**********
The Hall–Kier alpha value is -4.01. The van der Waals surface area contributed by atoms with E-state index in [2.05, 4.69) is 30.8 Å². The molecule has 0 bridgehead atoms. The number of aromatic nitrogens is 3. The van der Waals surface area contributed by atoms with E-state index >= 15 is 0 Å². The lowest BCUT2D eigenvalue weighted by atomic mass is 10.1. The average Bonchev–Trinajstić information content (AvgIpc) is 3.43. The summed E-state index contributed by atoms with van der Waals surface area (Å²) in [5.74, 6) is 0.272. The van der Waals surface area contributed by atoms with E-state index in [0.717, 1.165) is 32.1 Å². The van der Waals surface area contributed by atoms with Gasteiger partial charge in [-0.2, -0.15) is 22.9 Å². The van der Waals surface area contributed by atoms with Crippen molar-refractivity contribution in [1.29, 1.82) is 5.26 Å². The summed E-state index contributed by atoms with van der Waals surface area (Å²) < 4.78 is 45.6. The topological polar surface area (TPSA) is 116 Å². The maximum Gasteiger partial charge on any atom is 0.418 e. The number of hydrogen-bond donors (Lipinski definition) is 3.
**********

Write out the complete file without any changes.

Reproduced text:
The Hall–Kier alpha value is -4.01. The van der Waals surface area contributed by atoms with E-state index in [2.05, 4.69) is 30.8 Å². The molecule has 0 bridgehead atoms. The number of aromatic nitrogens is 3. The van der Waals surface area contributed by atoms with E-state index >= 15 is 0 Å². The lowest BCUT2D eigenvalue weighted by atomic mass is 10.1. The average Bonchev–Trinajstić information content (AvgIpc) is 3.43. The summed E-state index contributed by atoms with van der Waals surface area (Å²) in [5.74, 6) is 0.272. The van der Waals surface area contributed by atoms with E-state index in [0.717, 1.165) is 32.1 Å². The van der Waals surface area contributed by atoms with Gasteiger partial charge in [-0.2, -0.15) is 22.9 Å². The van der Waals surface area contributed by atoms with Crippen molar-refractivity contribution in [1.29, 1.82) is 5.26 Å². The summed E-state index contributed by atoms with van der Waals surface area (Å²) < 4.78 is 45.6. The topological polar surface area (TPSA) is 116 Å². The maximum Gasteiger partial charge on any atom is 0.418 e. The number of hydrogen-bond donors (Lipinski definition) is 3.